Great Quote No. 7

“But Julian Stringer reminds us that there are some issues of cultural power surrounding the 'camp' gaze at Hong Kong cinema, which is, after all, a 'largely white gaze at a Chinese other' (1996/97: 55)”. p. 12 “... box office figures do not tell us much about how a film was received and the conditions…

Jet Li in Lethal Weapon 4

Lethal Weapon 4 is the first American movie to feature Jet Li and, as such, marks the beginning of an era in this performer’s filmography that has caused mixed reactions in his fans. The perception among some fans at least (and, of course, I am generalizing here) is that many of Li’s American vehicles have…

Great Quote No. 6

“At one level, the kung fu film can be seen as what Steven Shapiro and Linda Williams call a 'body genre' (although neither include it as one) alongside pornography, horror and the 'weepie' films that offer a 'display of sensations that are on the edge of respectable' (Williams 1995: 140). Kung fu is a genre…

A Pause for Breath…

... while I reflect on blogging about the travails of an Asian martial artist who takes on the hollywood system. Is it just me or has anyone else out there had the experience whereby you are courted assiduously by a potential boyfriend and then, when they have landed you, they try to repress or weed…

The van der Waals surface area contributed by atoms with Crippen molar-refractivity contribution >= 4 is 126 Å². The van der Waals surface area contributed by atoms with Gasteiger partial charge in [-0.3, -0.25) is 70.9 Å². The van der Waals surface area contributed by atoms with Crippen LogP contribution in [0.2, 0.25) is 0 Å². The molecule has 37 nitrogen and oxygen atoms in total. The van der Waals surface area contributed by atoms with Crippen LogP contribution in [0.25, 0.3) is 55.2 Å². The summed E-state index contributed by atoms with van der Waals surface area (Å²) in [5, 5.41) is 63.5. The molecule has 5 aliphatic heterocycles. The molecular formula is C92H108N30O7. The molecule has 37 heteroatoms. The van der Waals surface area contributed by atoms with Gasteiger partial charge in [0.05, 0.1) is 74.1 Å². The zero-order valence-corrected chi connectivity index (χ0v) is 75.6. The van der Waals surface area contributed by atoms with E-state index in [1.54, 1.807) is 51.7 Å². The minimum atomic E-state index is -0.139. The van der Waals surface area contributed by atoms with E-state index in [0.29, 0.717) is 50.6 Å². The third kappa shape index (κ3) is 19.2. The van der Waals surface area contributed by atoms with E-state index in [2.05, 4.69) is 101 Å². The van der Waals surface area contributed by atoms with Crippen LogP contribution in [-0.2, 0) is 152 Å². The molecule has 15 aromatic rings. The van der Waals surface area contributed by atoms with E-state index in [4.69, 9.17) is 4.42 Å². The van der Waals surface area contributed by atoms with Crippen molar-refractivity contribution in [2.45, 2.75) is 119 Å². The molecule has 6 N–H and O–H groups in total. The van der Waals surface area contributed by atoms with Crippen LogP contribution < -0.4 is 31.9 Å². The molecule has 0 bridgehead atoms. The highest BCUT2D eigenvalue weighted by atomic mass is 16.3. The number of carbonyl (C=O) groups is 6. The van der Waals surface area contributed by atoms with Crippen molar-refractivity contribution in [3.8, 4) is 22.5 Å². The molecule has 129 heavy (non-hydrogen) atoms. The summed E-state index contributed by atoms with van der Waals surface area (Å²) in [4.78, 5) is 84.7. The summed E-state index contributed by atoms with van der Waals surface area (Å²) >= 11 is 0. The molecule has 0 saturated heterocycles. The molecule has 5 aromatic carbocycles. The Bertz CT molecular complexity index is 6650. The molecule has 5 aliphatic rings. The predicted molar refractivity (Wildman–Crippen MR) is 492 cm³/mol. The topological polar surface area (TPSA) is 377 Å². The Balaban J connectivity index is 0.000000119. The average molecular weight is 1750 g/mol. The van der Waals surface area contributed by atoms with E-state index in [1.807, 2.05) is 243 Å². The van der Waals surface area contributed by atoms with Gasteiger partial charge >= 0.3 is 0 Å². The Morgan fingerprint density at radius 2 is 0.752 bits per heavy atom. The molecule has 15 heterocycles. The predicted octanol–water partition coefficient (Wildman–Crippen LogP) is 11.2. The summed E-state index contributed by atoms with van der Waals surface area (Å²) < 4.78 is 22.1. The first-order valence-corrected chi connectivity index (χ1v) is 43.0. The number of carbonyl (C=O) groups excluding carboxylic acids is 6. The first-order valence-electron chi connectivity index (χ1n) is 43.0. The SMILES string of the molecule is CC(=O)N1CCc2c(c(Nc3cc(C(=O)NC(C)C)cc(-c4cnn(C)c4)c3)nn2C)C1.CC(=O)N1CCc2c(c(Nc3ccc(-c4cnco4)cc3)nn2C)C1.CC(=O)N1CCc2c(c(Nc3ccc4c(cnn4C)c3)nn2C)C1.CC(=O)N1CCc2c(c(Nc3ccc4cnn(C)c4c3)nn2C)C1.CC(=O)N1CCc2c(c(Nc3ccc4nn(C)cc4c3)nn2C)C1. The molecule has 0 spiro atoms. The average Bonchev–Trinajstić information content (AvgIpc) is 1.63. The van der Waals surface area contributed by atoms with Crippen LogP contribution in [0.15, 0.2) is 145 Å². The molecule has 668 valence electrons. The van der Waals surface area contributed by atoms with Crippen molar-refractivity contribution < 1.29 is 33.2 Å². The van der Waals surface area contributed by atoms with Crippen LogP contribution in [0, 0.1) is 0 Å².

Another great quote about Lethal Weapon 4

“(In Lethal Weapon 4) Jet Li is offered to us simultaneously as dynamic spectacle - “How the hell did he do that?” marvels Mel Gibson's Riggs after he dismantles a gun at lightning speed – and inscrutable Other, garotting old men and kicking pregnant women. Such spectacle, as Marchetti argues, pulls in two directions: 'It…

Great Quote: Lethal Weapon

A couple of years ago, when I was preparing for my blogging project whereby I would systematically work through Jet Li’s filmography (naively assuming that it would take me a few months instead of more than 2 years), I watched all of the special features on the DVDs I could get at the time and…

Hitman

When watching Hitman, released in Hong Kong in 1998 and starring Jet Li*, I find myself comparing it to a later Jet Li film, Rogue Assassin (US, 2007). Both these films cast Li in the role of an assassin for hire. Both are set in a contemporary urban setting, although both have settings that very…

Upcoming Asian Movie Events in Melbourne

Things have been quiet for me on the blogging front lately. I have a couple of blogs finished and waiting to be posted, but haven’t been motivated to stuff about with the process on posting them online yet. I haven’t written anything for over a week now. My intellectual and emotional energies have been directed…

Once Upon A Time In China And America

How do I hate this movie, let me count the ways. This is my least favourite Jet Li movie by a country mile. Everything is wrong with it, from the Worzel Gummidge type hairdo on the actor playing Billy to the nasty synthesized music. “The script, which was written as the film was being shot,…